UK: The departure of Boris Johnson is “in the national interest”

4
314

Press TV: British Prime Minister Boris Johnson faces mounting criticism and calls to resign over a series of parties in Downing Street, which took place while the rest of the UK was in lockdown, resulting in national outrage.

 

He now faces a growing leadership challenge, with some saying his departure from No. 10 is inevitable, while others disagree, arguing there is no replacement at this time.

But will the weary British public put up with more Boris Johnson and his disgraceful, disrespectful and totally arrogant behaviour ?

The British Prime Minister Boris Johnson is an untenable position, facing a growing leadership challenge, having already run the gauntlet of public anger for his handling of a sleaze scandal, the awarding of lucrative COVID contracts and the refurbishment of his Downing Street flat, paid for by a Conservative Party donor.

Now, Johnson is under growing pressure from members of parliament, some of whom are Tory lawmakers, after revelations that he attended a garden party at his Downing Street residence in May 2020 in breach of his own government’s Coronavirus lockdown rules.

Respect for Boris Johnson has evaporated

The scandal worsened once it was disclosed that a party was also held in Downing Street the very night before the funeral of Prince Philip, the Queen of England’s husband of 73 years, during a period of national mourning and while mixing indoors was banned due to COVID-19 restrictions.

The stories about rule breaking ‘gatherings’ had caused deep anger and, to thousands who had lost relatives or friends to COVID-19, Intense anguish and pain which could prove the undoing of Mr Johnson as well as being politically lethal for the entire Conservative Party.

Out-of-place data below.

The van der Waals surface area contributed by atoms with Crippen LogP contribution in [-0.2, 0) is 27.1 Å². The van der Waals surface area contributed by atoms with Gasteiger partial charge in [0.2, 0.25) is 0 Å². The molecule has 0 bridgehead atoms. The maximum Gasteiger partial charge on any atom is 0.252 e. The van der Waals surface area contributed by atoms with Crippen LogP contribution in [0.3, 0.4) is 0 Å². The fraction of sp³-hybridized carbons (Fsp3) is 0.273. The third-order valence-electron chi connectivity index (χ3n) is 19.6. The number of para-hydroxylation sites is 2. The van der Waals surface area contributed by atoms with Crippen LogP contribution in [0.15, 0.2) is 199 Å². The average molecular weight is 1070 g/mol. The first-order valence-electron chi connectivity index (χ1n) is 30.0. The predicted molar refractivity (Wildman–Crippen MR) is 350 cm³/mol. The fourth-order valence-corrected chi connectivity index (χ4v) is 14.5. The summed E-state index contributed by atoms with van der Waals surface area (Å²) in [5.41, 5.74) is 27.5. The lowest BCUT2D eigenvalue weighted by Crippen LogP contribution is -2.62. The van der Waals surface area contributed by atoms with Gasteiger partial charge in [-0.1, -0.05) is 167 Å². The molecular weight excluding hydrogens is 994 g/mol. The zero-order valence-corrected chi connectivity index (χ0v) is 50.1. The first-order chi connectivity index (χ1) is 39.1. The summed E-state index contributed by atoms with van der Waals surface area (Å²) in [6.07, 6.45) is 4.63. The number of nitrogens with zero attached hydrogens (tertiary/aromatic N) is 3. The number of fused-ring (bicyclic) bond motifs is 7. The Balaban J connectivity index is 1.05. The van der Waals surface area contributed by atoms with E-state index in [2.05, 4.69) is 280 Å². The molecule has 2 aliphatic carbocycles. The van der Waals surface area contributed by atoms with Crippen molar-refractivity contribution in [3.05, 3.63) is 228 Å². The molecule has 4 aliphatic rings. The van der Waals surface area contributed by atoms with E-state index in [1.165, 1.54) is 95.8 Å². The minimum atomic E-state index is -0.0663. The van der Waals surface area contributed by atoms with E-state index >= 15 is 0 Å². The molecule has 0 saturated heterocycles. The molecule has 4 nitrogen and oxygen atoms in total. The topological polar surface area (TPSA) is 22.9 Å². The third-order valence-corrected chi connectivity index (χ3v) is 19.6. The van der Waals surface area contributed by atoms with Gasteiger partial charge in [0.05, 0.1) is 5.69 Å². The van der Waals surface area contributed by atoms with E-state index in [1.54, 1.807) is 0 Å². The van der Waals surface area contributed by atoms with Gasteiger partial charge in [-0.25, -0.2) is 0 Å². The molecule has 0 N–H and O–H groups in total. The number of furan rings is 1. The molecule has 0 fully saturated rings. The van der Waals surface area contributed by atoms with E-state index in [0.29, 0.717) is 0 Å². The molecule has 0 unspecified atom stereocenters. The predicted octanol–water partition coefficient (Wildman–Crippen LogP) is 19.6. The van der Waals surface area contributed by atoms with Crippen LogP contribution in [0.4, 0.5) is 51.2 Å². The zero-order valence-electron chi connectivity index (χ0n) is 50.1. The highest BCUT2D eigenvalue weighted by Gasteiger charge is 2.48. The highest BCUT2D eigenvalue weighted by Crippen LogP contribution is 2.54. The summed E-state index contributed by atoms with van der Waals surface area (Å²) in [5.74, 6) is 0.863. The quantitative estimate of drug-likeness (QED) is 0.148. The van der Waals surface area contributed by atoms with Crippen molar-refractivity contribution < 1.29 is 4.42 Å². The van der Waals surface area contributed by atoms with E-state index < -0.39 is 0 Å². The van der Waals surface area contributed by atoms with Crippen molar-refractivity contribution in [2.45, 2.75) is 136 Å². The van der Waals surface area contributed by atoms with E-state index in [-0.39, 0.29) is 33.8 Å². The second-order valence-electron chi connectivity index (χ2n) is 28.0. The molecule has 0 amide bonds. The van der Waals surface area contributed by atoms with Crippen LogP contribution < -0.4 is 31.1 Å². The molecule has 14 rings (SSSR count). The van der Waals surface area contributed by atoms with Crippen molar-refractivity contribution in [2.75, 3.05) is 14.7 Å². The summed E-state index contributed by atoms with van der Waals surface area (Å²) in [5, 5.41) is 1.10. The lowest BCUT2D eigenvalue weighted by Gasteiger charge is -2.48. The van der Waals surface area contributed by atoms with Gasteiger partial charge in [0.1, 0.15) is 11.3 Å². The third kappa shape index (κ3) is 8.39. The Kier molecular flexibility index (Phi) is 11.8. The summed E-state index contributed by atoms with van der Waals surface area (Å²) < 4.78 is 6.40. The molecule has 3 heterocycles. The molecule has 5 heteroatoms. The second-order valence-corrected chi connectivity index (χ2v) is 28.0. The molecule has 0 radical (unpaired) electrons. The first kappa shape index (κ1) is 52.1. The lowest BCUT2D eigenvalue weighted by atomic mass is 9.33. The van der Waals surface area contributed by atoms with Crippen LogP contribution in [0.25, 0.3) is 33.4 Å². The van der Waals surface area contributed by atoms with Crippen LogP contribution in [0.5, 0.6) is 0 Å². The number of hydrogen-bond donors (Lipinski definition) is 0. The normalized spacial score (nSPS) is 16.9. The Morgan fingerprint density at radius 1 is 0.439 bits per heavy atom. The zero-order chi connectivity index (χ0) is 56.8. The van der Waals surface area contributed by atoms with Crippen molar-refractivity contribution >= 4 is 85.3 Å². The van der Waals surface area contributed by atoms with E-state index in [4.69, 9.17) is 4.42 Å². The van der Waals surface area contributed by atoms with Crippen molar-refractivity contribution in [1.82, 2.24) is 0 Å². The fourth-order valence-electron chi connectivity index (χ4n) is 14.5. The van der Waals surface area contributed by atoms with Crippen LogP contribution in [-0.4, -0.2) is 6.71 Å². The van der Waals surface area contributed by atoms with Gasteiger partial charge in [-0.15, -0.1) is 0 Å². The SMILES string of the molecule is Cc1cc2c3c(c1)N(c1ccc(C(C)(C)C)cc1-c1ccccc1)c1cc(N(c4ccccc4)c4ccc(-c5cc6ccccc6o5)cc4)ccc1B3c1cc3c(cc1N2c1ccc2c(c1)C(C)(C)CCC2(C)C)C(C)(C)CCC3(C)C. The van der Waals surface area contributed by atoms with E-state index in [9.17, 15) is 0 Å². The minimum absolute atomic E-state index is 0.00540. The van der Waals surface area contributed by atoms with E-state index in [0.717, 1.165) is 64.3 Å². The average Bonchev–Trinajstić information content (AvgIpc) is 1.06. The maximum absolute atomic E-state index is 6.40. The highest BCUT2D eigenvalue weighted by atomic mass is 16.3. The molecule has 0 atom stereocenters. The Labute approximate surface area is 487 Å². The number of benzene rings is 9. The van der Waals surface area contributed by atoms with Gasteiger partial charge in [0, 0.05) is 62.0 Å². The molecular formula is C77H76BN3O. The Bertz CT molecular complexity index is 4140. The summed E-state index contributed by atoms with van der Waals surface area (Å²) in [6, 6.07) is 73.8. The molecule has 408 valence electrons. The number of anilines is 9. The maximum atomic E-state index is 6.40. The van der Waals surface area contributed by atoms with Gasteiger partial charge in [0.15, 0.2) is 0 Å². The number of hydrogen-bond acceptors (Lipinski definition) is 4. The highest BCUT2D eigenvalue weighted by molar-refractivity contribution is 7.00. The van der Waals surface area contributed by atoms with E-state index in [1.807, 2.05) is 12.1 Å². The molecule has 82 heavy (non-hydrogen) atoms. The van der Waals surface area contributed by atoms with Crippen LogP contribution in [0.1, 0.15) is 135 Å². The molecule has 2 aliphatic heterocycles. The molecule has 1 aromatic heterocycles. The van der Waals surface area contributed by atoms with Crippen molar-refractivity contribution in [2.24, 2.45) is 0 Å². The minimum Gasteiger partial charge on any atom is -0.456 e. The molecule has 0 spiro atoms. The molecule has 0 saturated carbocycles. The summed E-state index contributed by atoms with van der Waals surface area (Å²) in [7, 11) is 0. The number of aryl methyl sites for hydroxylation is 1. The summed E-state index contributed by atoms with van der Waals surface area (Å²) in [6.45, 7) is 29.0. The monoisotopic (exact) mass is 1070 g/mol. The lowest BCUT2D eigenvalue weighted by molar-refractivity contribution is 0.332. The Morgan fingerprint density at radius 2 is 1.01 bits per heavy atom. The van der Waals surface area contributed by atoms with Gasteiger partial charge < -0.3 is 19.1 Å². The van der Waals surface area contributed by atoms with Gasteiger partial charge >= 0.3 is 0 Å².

Johnson himself has shifted from the party’s biggest asset, with a Brexit fueled appeal separate to the conservative brand, to its biggest liability.

Not only has Johnson lost all respect, but also standing by him risks further contaminating the party brand, should the scandals continue.

The British government has launched an internal inquiry into revelations about multiple gatherings by Johnson’s staff during COVID lockdowns.

Johnson has apologized for attending what he called “only a work meeting” at a time when social gatherings were banned. But the investigation and the apology have done little to quell the outrage.

The Prime Minister now faces resignation calls even from within his own party.

According to The Telegraph, something in the order of 20 Conservative MPs may have handed in letters of no confidence to the 1922 committee. Boris Johnson could be removed as leader of the Conservative Party should 54 or more of the Tory MPs send letters to the committee.

Meanwhile, the opposition Labour Party has seized the opportunity saying Johnson broke the law and then lied about it, therefore, he must resign.

Boris Johnson is too preoccupied defending his rule breaking, and as day follows night, when it comes to the National Health Service, you could never trust The Tories.

Rather than concentrating on getting through the pandemic and bringing down waiting lists (at NHS Hospitals), this self indulgent Tory Party is having a fight about a leader who they should have known from the start is not fit for office.

We’ve got a prime minister who is absent. He’s literally in hiding at the moment and unable to lead and so that’s why I’ve concluded that he’s got to go, actually it’s now in the national interest that he goes, so it’s very important now that the Tory party does what it needs to do and gets rid of him.

Sir Keir Rodney Starmer, Leader of the Labor Party

The opposition Labour Party which has surged in the polls since the “Partygate” revelations started emerging last month since Johnson proven unfit for office.

Sir Keir Starmer asserts that the Prime Minister’s actions and his inability to take any responsibility for them signify clearly that he can no longer adequately perform his basic duties.